P0420 – P0434 Catalyst efficiency codes. These usually indicate failure of the Catalytic Converter itself, however a failed oxygen/AF sensor, exhaust leaks, or wiring faults may also be the root cause. A good test is to use Movi or Movi Pro to monitor the rear O2 (Oxygen) sensor. Watch the voltage at idle* and see if it changes it's voltage like the front O2 sensor does. A normal rear sensor should have a stable voltage between .3 and .8 volts. If the voltage on the rear sensor moves with the front, this indicates there is excessive deterioration in the catalytic converter and it needs replacement.

*Vehicle must be at operating temp. This reference is for a gasoline powered internal combustion engine using oxygen sensors for air/fuel management.

P0400 – P0408 Exhaust gas recirculation malfunctions usually occur from wear of the mechanical valve that is used for EGR function. Many vehicles use multiple components to control this valve, but the valve itself is prone to wear and is a common culprit of related codes.

P0440 – P0459 Evaporative emission control system malfunctions are the codes that relate to the infamous loose gas cap. If one of these codes is present, check your gas cap to ensure it was tightened properly. Also if you live in a state that deals with snow and salt, you may find some rust on the fuel filler neck that won't allow for a proper seal. Once these have been verified and remedied, use Movi or Movi Pro to clear the code/s and perform a drive cycle to see if you need further diagnosis of this system or if it was indeed "just a loose gas cap". The evaporative emissions system is made up of many components and can be time consuming to test all of them. That is why it is easiest to check the gas cap first, then move on if needed.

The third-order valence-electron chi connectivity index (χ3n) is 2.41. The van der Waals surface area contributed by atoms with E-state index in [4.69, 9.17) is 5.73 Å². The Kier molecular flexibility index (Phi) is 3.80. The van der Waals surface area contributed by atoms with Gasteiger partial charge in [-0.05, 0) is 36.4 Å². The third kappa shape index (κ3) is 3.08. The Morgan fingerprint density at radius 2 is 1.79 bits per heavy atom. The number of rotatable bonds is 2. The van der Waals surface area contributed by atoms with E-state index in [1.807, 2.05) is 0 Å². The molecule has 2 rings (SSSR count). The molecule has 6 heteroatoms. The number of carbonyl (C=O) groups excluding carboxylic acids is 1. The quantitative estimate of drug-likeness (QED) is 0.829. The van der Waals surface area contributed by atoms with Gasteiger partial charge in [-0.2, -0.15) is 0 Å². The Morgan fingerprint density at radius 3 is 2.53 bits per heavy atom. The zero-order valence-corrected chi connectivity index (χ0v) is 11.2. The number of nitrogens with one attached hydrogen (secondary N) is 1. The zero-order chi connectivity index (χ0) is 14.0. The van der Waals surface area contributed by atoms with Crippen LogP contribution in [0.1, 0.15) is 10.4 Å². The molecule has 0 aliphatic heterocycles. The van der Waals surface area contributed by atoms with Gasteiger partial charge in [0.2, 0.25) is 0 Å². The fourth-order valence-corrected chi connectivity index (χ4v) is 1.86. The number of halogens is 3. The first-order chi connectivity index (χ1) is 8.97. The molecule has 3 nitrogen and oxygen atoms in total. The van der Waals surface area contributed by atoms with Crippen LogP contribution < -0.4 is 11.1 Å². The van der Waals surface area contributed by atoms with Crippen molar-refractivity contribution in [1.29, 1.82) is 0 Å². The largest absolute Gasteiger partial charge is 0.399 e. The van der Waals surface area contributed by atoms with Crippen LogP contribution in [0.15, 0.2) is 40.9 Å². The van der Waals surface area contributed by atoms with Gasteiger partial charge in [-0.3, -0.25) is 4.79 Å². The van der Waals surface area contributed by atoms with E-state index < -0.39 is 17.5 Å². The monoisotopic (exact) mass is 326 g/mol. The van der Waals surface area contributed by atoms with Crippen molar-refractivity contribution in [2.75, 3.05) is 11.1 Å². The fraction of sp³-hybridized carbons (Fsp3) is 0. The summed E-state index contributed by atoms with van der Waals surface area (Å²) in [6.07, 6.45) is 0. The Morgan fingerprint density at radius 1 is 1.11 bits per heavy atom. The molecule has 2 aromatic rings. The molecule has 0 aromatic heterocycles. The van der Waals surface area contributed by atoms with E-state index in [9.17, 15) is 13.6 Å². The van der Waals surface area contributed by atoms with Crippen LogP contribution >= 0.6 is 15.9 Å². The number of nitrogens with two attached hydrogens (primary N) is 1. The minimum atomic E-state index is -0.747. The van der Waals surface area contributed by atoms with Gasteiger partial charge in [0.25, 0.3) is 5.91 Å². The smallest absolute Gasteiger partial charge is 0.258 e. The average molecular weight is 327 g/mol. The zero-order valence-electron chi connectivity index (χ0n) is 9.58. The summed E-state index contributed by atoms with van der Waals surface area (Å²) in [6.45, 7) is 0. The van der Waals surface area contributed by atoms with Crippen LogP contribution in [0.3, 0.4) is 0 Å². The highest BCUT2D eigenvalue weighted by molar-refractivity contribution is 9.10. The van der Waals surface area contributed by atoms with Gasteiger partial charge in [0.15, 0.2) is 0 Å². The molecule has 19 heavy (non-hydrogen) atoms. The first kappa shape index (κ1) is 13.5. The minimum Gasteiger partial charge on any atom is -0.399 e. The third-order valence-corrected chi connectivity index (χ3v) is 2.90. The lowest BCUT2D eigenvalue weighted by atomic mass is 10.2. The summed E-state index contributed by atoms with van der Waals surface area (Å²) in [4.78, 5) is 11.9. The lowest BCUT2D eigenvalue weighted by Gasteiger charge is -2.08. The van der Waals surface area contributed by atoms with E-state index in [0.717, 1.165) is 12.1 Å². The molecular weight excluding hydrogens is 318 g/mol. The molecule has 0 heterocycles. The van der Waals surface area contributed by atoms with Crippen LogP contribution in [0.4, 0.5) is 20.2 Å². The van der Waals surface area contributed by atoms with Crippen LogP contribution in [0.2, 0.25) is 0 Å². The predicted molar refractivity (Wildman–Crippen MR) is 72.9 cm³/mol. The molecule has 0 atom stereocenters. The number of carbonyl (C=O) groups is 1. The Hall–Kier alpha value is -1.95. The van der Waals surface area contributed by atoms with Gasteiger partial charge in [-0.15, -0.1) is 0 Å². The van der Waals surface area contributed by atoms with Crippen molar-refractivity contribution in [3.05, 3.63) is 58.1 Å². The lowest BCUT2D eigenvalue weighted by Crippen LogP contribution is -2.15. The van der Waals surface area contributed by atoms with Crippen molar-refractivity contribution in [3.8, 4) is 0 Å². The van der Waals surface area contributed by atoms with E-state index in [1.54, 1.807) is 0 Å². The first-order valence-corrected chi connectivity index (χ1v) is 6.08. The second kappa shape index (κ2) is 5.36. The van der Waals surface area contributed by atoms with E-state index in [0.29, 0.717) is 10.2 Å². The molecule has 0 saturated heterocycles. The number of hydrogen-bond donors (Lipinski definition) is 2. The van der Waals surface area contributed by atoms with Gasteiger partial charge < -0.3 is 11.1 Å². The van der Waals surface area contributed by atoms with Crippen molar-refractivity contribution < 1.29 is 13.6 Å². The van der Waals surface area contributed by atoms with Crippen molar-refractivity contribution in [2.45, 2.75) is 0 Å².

P0500 – P0504 Vehicle speed sensor malfunctions may be related to a scenario vs. a component. Many vehicles without ABS may only use one wheel speed sensor, this may also be the only wheel spinning if your vehicle is stuck in a snow bank. Ensure you have not had a similar scenario before spending your money on parts or a lot of time diagnosing.

P0128 Coolant thermostat malfunction. This code can be deceiving, however most times it directly relates to the thermostat and replacement may be necessary.

P0171 and P0174 System too lean bank 1 or 2. These codes can be tough to diagnose as many components may be at fault. It's best to check the intake system for any leaks, inspect the air metering device (MAF or MAP), and check the fuel system for proper operation. Sometimes a simple unplugged or broken vacuum line can be the culprit of these codes.

Yhasi is not responsible or liable for any advice provided on this webpage. The advice provided is of a general nature and should be used only as an informational tool and not as a replacement for direct advice from an automotive professional.